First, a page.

Guest column: Calvin College chooses money over values

When UCLA turned down a $3 million pledge from LA Clippers owner Donald Sterling, university officials explained their decision in a statement,  saying Sterling’s “divisive and hurtful comments demonstrate that he does not share UCLA’s core values.”

Yet UCLA is hardly the only university with a controversial donor on its balance sheet. Is there an industry standard for handling these cases, or does it simply come down to a cost-benefit analysis – an evaluation of which is more detrimental, losing funding or losing face?

For the last seven months, Erik Prince has been on a press tour to promote his book “Civilian Warriors: The Inside Story of Blackwater and the Unsung Heroes of the War on Terror,” a defense of Blackwater Worldwide, the private military company he co-founded and led until 2010. The son of Holland philanthropists Edgar and Elsa Prince has remained unapologetic about the deaths of 17 unarmed Iraqi civilians at the hands of his men on Sept. 16, 2007. Included among the dead was a nine-year-old boy named Ali Kinani, shot in the head as he sat in the back seat of his father’s car.

In May the Justice Department filed a new first-degree murder charge against one of the Blackwater guards involved in the incident.

Calvin College and the Blackwater conundrum

As a 2012 graduate of Calvin College, I’m well acquainted with the Prince family. In 1998, the Edgar and Elsa Prince Foundation made one of the largest gifts in the history of the college to begin construction of a conference center in their name. Elsa Prince has served on the board of trustees herself and personally mentored many of my classmates.

Erik Prince has served as vice president of his parents’ foundation since at least 2001, overseeing $4,767,000 in contributions to Calvin College and Calvin Seminary in that time.

Calvin faculty have been vocal in the past about their opposition to the Bush-era foreign policy that precipitated Blackwater’s rise, going so far as to take out a full-page ad in the Grand Rapids Press protesting President Bush’s selection as commencement speaker in 2005 on the grounds that his policies “do not exemplify the faith we live by.”

The continuing relationship between the Prince Foundation and Calvin troubles some faculty and students for the same reason. It feels like a betrayal of our values.

“Being taught to be an agent of renewal to bring justice to the fallen world for the past few years and knowing what the college has been associating themselves with is quite heartbreaking,” said fifth-year senior and Middle East Club leader Priscilla Lin.

Calvin history professor Bert de Vries has spent decades working in the Middle East. Shortly after the Sept. 2007 killings, de Vries wrote an article about Blackwater and other military contractors for Perspectives: A Journal of Reformed Thought in which he speculated that “American society is adapting alarmingly militaristic tenets into its Christian political ideology.”

When I contacted the office of Calvin’s president, Dr. Michael Le Roy for comment on the issue, they referred me to Matt Kucinski, the college’s media relations manager. Kucinski said simply: “We don’t comment on our donors.”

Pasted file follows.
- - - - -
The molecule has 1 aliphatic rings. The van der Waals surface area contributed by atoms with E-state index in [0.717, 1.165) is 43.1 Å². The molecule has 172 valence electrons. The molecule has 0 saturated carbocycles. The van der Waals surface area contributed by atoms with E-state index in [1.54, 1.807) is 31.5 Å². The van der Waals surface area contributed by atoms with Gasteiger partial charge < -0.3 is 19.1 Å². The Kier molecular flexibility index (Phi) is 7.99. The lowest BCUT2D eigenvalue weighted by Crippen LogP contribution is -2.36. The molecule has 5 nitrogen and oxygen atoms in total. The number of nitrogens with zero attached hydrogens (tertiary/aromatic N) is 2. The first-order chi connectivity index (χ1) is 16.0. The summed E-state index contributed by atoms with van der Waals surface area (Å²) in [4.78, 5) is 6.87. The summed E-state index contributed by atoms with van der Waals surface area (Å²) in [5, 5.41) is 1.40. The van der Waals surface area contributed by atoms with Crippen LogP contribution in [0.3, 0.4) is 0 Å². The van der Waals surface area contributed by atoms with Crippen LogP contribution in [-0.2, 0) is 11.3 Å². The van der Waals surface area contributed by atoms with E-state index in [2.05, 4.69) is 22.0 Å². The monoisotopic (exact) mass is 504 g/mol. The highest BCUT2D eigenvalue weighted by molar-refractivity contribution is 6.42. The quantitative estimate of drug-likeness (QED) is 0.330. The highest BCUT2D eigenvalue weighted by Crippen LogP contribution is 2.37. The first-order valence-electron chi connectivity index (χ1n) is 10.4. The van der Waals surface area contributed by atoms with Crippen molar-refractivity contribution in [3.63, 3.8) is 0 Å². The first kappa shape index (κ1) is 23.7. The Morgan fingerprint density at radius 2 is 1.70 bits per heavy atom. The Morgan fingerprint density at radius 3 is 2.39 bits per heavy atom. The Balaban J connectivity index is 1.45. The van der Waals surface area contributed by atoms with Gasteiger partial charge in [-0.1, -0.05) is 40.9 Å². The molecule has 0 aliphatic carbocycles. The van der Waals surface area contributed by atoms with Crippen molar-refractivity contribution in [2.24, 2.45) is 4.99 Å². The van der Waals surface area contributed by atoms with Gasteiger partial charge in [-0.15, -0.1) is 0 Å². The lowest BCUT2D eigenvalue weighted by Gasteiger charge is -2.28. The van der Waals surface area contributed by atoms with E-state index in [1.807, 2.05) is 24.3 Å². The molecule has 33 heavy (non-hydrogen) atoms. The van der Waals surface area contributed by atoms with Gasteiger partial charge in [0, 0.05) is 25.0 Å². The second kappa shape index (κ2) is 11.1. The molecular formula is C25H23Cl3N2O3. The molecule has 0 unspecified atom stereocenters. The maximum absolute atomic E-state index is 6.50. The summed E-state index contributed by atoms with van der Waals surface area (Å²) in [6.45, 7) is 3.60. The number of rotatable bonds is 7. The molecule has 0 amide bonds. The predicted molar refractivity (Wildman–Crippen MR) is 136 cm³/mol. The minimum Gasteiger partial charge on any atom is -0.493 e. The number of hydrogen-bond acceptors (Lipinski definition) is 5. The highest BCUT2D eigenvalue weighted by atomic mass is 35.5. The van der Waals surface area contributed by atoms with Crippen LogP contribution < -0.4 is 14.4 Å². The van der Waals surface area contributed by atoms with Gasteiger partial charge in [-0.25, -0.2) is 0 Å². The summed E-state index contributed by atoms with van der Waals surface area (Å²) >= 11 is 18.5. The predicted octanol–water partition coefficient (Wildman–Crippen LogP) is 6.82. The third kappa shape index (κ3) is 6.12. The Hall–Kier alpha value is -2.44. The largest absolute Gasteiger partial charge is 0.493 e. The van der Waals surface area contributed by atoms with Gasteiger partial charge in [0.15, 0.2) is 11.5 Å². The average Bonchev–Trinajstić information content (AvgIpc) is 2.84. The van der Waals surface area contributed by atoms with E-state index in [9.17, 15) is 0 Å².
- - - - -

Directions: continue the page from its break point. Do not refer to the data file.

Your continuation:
What standard?

The ethics of receiving donations from morally dubious sources is murky, said Dr. Teri Behrens, editor in chief of The Foundation Review at Grand Valley State University’s Johnson Center.

“There are no hard-and-fast rules either in higher ed or in (the) foundation world about what counts as unethical or what the appropriate response is,” Behrens told me.

Neither the Association of American Colleges and Universities nor the Council for Christian Colleges and Universities offers guidance on donor relations, according to spokespeople. While the Council for Advancement and Support of Education and the Association of Governing Boards both ignored my requests for comment.

“I’m not aware that there’s an industry standard. I’ve certainly never seen it,” said Dr. John Burkhardt, director of the National Center for Institutional Diversity at the University of Michigan. As former program director for the W. K. Kellogg Foundation, he knows philanthropy from both sides.

While Burkhardt agreed with administrators of UCLA that a major donor’s alignment with the institution’s core values should be taken into consideration, he pointed out that not everyone agrees on what those values are. What’s untenable to some simply doesn’t register with others.

That’s certainly been the case at the University of Michigan.

U-M and Taubman money

In 2002, the university’s largest donor, A. Alfred Taubman, spent a year in prison for price fixing, but the university resisted pressure from its own faculty to distance itself from him. His 2011 contribution of $56 million for medical research brought his total contributions to the university to $141 million, and his name continues to adorn numerous buildings on campus.

“While it’s easy to say that institutions should be thoughtful and engage in deep consideration as to both the donor and the gift and what they communicate about the institution and it’s values, I feel very comfortable in saying that most institutions lack the formal processes to do that,” Burkhardt said.

This matters, Burkhardt suggests, because, consciously or not, we look to colleges and universities for guidance on matters of conscience. “Universities are part of a broad set of social institutions that define our moral relationships. In that regard they cannot avoid the scrutiny of how they behave in public ways.”

As costs rise, so does reliance on Big Donors

But these conversations aren’t taking place in a vacuum. Since 1985, college costs have increased more than 538%,  nearly twice the rate of medical costs over the same period. Meanwhile, public funding for higher education is heading in the opposite direction.

When Grand Valley State University’s student paper published an editorial criticizing the school’s practice of naming buildings and rooms after donors like DTE Energy, it earned an acid retort from Karen Loth, vice president of development, and Matthew McLogan, Vice President for University Relations, who asserted that, from its founding, Grand Valley has been supported by private money.